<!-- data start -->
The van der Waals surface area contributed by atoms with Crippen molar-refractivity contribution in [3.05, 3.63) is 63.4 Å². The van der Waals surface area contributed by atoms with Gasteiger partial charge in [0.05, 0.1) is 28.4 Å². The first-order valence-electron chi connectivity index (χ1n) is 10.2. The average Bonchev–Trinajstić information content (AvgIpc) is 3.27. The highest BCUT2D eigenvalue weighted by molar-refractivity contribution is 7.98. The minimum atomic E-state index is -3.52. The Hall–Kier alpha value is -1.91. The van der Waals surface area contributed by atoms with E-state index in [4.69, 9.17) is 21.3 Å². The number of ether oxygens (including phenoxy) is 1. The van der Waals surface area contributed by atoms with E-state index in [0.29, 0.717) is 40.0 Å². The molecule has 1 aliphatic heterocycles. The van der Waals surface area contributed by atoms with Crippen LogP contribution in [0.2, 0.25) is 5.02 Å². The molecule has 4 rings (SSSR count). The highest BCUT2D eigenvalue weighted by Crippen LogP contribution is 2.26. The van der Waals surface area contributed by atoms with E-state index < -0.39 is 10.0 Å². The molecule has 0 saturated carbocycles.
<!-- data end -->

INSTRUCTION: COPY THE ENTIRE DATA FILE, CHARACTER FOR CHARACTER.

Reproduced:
The van der Waals surface area contributed by atoms with Crippen molar-refractivity contribution in [3.05, 3.63) is 63.4 Å². The van der Waals surface area contributed by atoms with Gasteiger partial charge in [0.05, 0.1) is 28.4 Å². The first-order valence-electron chi connectivity index (χ1n) is 10.2. The average Bonchev–Trinajstić information content (AvgIpc) is 3.27. The highest BCUT2D eigenvalue weighted by molar-refractivity contribution is 7.98. The minimum atomic E-state index is -3.52. The Hall–Kier alpha value is -1.91. The van der Waals surface area contributed by atoms with E-state index in [4.69, 9.17) is 21.3 Å². The number of ether oxygens (including phenoxy) is 1. The van der Waals surface area contributed by atoms with E-state index in [0.29, 0.717) is 40.0 Å². The molecule has 1 aliphatic heterocycles. The van der Waals surface area contributed by atoms with Crippen LogP contribution in [0.2, 0.25) is 5.02 Å². The molecule has 4 rings (SSSR count). The highest BCUT2D eigenvalue weighted by Crippen LogP contribution is 2.26. The van der Waals surface area contributed by atoms with E-state index < -0.39 is 10.0 Å². The molecule has 0 saturated carbocycles.